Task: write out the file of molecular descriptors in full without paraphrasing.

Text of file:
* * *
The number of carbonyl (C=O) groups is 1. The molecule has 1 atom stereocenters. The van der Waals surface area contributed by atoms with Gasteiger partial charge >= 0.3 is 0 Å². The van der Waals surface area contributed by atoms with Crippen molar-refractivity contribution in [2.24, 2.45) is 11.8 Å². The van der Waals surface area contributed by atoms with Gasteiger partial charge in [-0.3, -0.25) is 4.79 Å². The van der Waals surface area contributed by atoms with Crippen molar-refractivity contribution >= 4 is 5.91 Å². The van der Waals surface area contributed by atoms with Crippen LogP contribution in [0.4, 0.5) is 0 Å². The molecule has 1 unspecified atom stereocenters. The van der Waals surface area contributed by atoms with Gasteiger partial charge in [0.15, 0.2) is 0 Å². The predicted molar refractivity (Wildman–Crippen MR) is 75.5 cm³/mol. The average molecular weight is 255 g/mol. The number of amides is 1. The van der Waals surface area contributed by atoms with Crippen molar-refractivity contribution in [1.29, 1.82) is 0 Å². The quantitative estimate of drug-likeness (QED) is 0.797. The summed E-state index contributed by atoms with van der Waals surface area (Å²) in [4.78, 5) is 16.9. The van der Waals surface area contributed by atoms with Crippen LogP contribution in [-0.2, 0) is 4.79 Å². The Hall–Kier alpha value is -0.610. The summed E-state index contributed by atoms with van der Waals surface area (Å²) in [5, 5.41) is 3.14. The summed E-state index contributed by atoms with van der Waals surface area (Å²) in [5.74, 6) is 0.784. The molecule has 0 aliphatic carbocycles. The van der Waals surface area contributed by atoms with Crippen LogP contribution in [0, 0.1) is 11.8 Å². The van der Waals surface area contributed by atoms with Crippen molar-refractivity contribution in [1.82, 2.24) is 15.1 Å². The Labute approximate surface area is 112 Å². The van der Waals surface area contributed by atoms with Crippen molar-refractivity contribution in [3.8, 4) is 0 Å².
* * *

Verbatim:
The number of carbonyl (C=O) groups is 1. The molecule has 1 atom stereocenters. The van der Waals surface area contributed by atoms with Gasteiger partial charge >= 0.3 is 0 Å². The van der Waals surface area contributed by atoms with Crippen molar-refractivity contribution in [2.24, 2.45) is 11.8 Å². The van der Waals surface area contributed by atoms with Gasteiger partial charge in [-0.3, -0.25) is 4.79 Å². The van der Waals surface area contributed by atoms with Crippen molar-refractivity contribution >= 4 is 5.91 Å². The van der Waals surface area contributed by atoms with Crippen LogP contribution in [0.4, 0.5) is 0 Å². The molecule has 1 unspecified atom stereocenters. The van der Waals surface area contributed by atoms with Gasteiger partial charge in [0.15, 0.2) is 0 Å². The predicted molar refractivity (Wildman–Crippen MR) is 75.5 cm³/mol. The average molecular weight is 255 g/mol. The number of amides is 1. The van der Waals surface area contributed by atoms with Crippen molar-refractivity contribution in [1.29, 1.82) is 0 Å². The quantitative estimate of drug-likeness (QED) is 0.797. The summed E-state index contributed by atoms with van der Waals surface area (Å²) in [4.78, 5) is 16.9. The van der Waals surface area contributed by atoms with Crippen LogP contribution in [-0.2, 0) is 4.79 Å². The Hall–Kier alpha value is -0.610. The summed E-state index contributed by atoms with van der Waals surface area (Å²) in [5, 5.41) is 3.14. The summed E-state index contributed by atoms with van der Waals surface area (Å²) in [5.74, 6) is 0.784. The molecule has 0 aliphatic carbocycles. The van der Waals surface area contributed by atoms with Crippen LogP contribution in [0, 0.1) is 11.8 Å². The van der Waals surface area contributed by atoms with Crippen molar-refractivity contribution in [1.82, 2.24) is 15.1 Å². The Labute approximate surface area is 112 Å². The van der Waals surface area contributed by atoms with Crippen molar-refractivity contribution in [3.8, 4) is 0 Å².